But this does have the advantage of a quicker recovery period and is effective if arthritis has not spread to other areas.

Complex knee replacement

This is a complicated form of surgery –hence the name –which is performed in cases of severe bone deterioration, weak knee ligaments or the knee has become grossly deformed.

The replacement parts are attached more securely to prevent any dislocation. Additional parts are used to replace any missing bits of bone.

This is often carried out as a form of revision surgery.

Knee revision surgery

This surgery is carried out to repair or replace a faulty artificial joint. An artificial joint lasts for around 15 years before wearing out which means a further replacement will be needed.

Second, third or more replacements are not unknown.

Robotic knee surgery

The use of robotics in surgery is a relatively new development and one that is proving to be very successful. Surgical tools are attached to the robotic device and using computer imagery, are guided by the surgeon during the procedure.

This is a minimally invasive procedure which means fewer traumas for the patient.

Complications of knee replacement surgery

Most forms of surgery are carried out without any problems. But there is always a small risk of complications with any surgery which includes knee replacements.

But many of these complications are minor and easily treated.

They include:

  • Infection
  • Blood clot (thrombosis)
  • Nerve damage
  • Tissue damage
  • Ligament damage
  • Artery damage
  • Adverse reaction to anaesthesia (very rare)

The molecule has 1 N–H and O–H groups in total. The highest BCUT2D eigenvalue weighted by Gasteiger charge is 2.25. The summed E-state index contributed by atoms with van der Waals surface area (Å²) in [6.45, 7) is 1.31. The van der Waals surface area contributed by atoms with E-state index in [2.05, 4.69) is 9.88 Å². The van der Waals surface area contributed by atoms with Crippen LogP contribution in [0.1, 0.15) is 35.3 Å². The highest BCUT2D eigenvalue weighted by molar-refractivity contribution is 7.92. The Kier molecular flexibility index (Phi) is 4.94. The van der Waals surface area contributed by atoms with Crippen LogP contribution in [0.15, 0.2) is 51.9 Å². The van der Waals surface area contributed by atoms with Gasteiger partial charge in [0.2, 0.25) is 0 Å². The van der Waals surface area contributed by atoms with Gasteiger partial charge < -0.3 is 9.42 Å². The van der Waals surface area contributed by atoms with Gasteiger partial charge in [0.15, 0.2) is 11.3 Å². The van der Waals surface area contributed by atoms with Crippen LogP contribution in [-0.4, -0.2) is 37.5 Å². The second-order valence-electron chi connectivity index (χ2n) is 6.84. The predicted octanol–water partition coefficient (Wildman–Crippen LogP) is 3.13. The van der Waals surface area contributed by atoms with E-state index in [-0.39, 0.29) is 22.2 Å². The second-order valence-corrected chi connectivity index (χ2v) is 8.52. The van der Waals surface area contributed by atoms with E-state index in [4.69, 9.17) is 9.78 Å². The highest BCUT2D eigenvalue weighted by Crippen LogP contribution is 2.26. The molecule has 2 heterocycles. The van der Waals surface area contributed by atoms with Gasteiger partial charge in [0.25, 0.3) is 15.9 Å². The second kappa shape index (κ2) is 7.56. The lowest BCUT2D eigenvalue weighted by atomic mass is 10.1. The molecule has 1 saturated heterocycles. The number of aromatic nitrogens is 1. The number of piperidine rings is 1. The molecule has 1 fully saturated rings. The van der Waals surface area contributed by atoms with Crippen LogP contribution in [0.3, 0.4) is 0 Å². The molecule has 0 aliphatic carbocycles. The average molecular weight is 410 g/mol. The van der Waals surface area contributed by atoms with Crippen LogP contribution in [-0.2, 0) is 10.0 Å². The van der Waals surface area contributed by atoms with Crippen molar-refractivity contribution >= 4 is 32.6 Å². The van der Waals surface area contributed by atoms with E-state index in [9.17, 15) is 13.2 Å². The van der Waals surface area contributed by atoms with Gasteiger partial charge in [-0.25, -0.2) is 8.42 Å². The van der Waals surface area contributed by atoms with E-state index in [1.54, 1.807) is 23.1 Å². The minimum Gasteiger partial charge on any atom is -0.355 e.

The surgeon will discuss these complications with you. The risk of them happening is small and depends upon your age and current state of health.

Recovery from knee replacement surgery

This can be a long process and frustrating at times but the results are usually worth it.


Expect to be tired, bruised, and sore and in some discomfort a day or two after your surgery. This is normal and can be controlled with painkillers.

You will be on a drip and painkillers plus a catheter whilst in hospital. A special brace may have been fitted which provides additional support to weak muscles/ligaments surrounding the affected joint.

Thin tubes called ‘drains’ will have been inserted into the surgical wound to allow excess fluids and blood to drain away from the wound and prevent excessive bruising.

You will remain in hospital for a week or so after surgery although this depends upon the type of surgery you have had and how well you are healing.

Getting up and moving around

If you have undergone a minimally invasive procedure then you will be encouraged to get up and move around on the same day. The reason for doing this is to restore movement to the joint. Plus it is prevents the risk of blood clot forming which is a problem if you are immobile for a long period of time.

This will be left for a couple of days if you have undergone surgery under a general anaesthetic or a complex joint replacement.

A physiotherapist will provide you with a series of exercises to do with the aim of restoring mobility and getting you used to your new joint. This will take place each day you are in hospital.

Hydrotherapy is another option. This involves gentle exercises in a swimming pool which does not put any undue pressure or strain on the joints.

Once the surgeon and his/her staff are happy with your progress and your wound shows signs of healing nicely then you will be discharged.


If you have stitches then you will be asked to return to the hospital to have these removed unless they are the dissolvable ones. The dissolvable stitches are reabsorbed into the wound.

Stitches are removed usually 10 days after surgery.

Follow up appointment

This will take place after 6 to 12 weeks and will also include a review of your current condition. Further appointments will be arranged each year, every two years etc to monitor your progress.

Back at home